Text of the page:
A presentation is like swimming into an infinity pool; you don’t dive in with a splash, you don’t struggle to keep your head on the surface, you don’t panic when you cannot feel the bottom of the pool with your naked toes. You find your rhythm, you swim with long and calm strokes, you stay serene.
Swimming is about technique. Just like speaking on stage is about technique. The more you practice, the more secure and happy you get. Since teachers correct poor grammar, I don’t see why they should avoid correcting the poor grammar of the inarticulate body. However, in our western culture the body is regarded as an absent other, something unspeakable. Apparently, making comments on poor body language might even be perceived as indiscreet. Drew Leader refers to the dysappearing body in his landmark book “The Absent Body”, thus referring to the state when the body fails due to illness or an accident. When the body strikes back, everything else becomes secondary.
As a trained dance teacher I am in an advantageous position, since for me it feels more than natural to talk about flaws in body language, moreover, I can immediately offer a solution in the form of a precise correction or an exercise to practice at home. A simple example: insecure speakers often distribute their weight over the heels, this in turn leading to an incorrectly placed pelvis, again resulting in a sunken chest and collapsed shoulders as well as a weak voice. A very unfortunate chain reaction from the point of view of stage presence. By just a simple correction, the speaker becomes 100% more present to the audience. In my opinion, a grammar mistake in speech is less distracting in terms of communication than a mistake in the grammar of the body. An inarticulate body makes the message vague. I like to refer to the Swedish dancer Helena Franzén notion of the “poetry of the articulate body”.
Last spring I had the opportunity to prepare a group of remarkable young women for taking the stage at the annual Sales Pitch competition on Porvoo Campus, none of them being experienced stage performers, quite the contrary, many feeling intimidated by a big audience. We trained the grammar of the body, challenging the natural tendency of the human body to freeze or to flee in scary situations. Biologically, our emotional regulation system has ensured our survival. However, this regulation system also causes us to shrink in situations when we should grow even bigger, such as when performing a sales pitch on stage. For over a month the group worked on correct body language, voice prosody, pronunciation and the dramaturgy of the pitch itself. We kept swimming around in the Porvoo Campus lobby, our infinity pool – in order to feel all that empty space to be mastered. Step by step the contenders grew more confident and bold. Until at the end they were already impatiently waiting for the D-Day. I had to warn the students from practicing too much – just like athletes need to make sure that their peak performance will take place in the Olympic Games, a speaker needs to make sure that she does not get bored with herself and her story. There always needs to be room for surprise and inspiration.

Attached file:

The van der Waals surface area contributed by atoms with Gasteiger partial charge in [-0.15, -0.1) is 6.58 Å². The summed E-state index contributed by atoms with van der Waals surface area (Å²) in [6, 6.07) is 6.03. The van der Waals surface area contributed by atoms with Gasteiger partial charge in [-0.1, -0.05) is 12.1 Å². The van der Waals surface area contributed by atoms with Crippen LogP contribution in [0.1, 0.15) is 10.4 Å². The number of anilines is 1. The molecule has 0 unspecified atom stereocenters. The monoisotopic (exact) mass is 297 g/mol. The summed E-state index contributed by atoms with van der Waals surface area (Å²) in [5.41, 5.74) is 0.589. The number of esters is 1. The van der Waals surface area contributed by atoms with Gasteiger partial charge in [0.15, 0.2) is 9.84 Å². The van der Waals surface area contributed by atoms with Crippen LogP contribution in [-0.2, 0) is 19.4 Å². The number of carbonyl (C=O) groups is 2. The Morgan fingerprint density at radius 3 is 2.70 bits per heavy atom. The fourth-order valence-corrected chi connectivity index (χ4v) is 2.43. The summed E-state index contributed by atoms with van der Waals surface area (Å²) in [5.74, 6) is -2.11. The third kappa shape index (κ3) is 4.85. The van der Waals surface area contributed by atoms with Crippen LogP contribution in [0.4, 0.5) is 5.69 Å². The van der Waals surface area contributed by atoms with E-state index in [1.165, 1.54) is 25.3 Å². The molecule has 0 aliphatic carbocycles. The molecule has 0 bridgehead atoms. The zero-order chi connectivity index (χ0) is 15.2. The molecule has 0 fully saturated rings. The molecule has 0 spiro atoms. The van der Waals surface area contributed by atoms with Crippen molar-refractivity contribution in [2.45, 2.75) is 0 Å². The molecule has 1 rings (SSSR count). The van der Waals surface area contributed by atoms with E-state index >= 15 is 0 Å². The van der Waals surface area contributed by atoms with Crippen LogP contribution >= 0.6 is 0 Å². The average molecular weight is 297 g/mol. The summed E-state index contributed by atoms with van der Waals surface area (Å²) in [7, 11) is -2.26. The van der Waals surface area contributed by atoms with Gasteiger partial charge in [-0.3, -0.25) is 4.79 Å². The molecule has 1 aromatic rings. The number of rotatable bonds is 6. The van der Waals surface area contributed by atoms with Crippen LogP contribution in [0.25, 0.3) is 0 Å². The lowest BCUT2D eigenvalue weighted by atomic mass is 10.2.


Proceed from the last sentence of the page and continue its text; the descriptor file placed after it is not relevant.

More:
On 5 May we were finally back stage doing Mikhail Chekhov warm-ups and voice opening exercises. For those who had taken part in my rigorous training, the performance went better than ever before. But one can always improve something – every single performer rushed off the stage too soon after the pitch was over. So next time, when you take the stage (and there will certainly be a next time) make sure that you stay on at the end for an extra curtain call. For me as teacher it was particularly joyful to see the tremendous improvement of students who are not the first ones to speak up in class. This made the process so much more interesting and rewarding. Finally, my advice to everybody is the following: “Keep looking for those scary places where you can test your full potential. Seek an infinity pool with a shark lurking in the corner. There is never a state of being fully ready to go – just take a deep breath and glide in, and every time it will feel a bit easier and less scary!”